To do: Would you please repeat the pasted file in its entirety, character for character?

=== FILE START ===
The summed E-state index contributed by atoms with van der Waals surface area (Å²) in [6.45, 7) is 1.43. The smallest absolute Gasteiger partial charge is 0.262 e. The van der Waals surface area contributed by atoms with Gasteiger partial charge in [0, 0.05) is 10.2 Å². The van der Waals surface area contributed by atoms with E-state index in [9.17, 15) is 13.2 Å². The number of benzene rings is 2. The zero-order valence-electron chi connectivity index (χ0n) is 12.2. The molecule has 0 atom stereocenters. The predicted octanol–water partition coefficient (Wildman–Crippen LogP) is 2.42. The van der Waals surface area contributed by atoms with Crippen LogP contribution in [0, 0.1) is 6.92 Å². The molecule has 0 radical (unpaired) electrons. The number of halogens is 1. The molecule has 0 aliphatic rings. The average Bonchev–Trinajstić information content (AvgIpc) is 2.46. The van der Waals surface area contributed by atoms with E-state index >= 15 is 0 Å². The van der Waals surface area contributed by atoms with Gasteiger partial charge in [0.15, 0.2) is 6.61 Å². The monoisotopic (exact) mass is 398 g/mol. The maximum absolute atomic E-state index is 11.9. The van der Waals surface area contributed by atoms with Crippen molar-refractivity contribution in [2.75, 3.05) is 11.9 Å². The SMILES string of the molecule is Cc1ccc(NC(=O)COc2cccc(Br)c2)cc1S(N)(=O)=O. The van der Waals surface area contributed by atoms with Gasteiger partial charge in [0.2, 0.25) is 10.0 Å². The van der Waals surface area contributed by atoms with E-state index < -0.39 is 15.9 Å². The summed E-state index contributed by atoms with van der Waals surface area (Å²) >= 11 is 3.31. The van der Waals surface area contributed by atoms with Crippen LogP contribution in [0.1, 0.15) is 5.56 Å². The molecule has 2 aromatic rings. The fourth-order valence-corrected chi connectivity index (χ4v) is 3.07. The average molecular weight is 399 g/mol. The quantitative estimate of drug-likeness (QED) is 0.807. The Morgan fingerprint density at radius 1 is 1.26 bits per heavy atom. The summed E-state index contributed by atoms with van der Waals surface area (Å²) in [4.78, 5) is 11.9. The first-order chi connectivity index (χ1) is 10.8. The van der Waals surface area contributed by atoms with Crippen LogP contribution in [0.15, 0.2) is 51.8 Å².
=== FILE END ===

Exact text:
The summed E-state index contributed by atoms with van der Waals surface area (Å²) in [6.45, 7) is 1.43. The smallest absolute Gasteiger partial charge is 0.262 e. The van der Waals surface area contributed by atoms with Gasteiger partial charge in [0, 0.05) is 10.2 Å². The van der Waals surface area contributed by atoms with E-state index in [9.17, 15) is 13.2 Å². The number of benzene rings is 2. The zero-order valence-electron chi connectivity index (χ0n) is 12.2. The molecule has 0 atom stereocenters. The predicted octanol–water partition coefficient (Wildman–Crippen LogP) is 2.42. The van der Waals surface area contributed by atoms with Crippen LogP contribution in [0, 0.1) is 6.92 Å². The molecule has 0 radical (unpaired) electrons. The number of halogens is 1. The molecule has 0 aliphatic rings. The average Bonchev–Trinajstić information content (AvgIpc) is 2.46. The van der Waals surface area contributed by atoms with E-state index >= 15 is 0 Å². The van der Waals surface area contributed by atoms with Gasteiger partial charge in [0.15, 0.2) is 6.61 Å². The monoisotopic (exact) mass is 398 g/mol. The maximum absolute atomic E-state index is 11.9. The van der Waals surface area contributed by atoms with Crippen molar-refractivity contribution in [2.75, 3.05) is 11.9 Å². The SMILES string of the molecule is Cc1ccc(NC(=O)COc2cccc(Br)c2)cc1S(N)(=O)=O. The van der Waals surface area contributed by atoms with Gasteiger partial charge in [0.2, 0.25) is 10.0 Å². The van der Waals surface area contributed by atoms with E-state index < -0.39 is 15.9 Å². The summed E-state index contributed by atoms with van der Waals surface area (Å²) >= 11 is 3.31. The van der Waals surface area contributed by atoms with Crippen LogP contribution in [0.1, 0.15) is 5.56 Å². The molecule has 2 aromatic rings. The fourth-order valence-corrected chi connectivity index (χ4v) is 3.07. The average molecular weight is 399 g/mol. The quantitative estimate of drug-likeness (QED) is 0.807. The Morgan fingerprint density at radius 1 is 1.26 bits per heavy atom. The summed E-state index contributed by atoms with van der Waals surface area (Å²) in [4.78, 5) is 11.9. The first-order chi connectivity index (χ1) is 10.8. The van der Waals surface area contributed by atoms with Crippen LogP contribution in [0.15, 0.2) is 51.8 Å².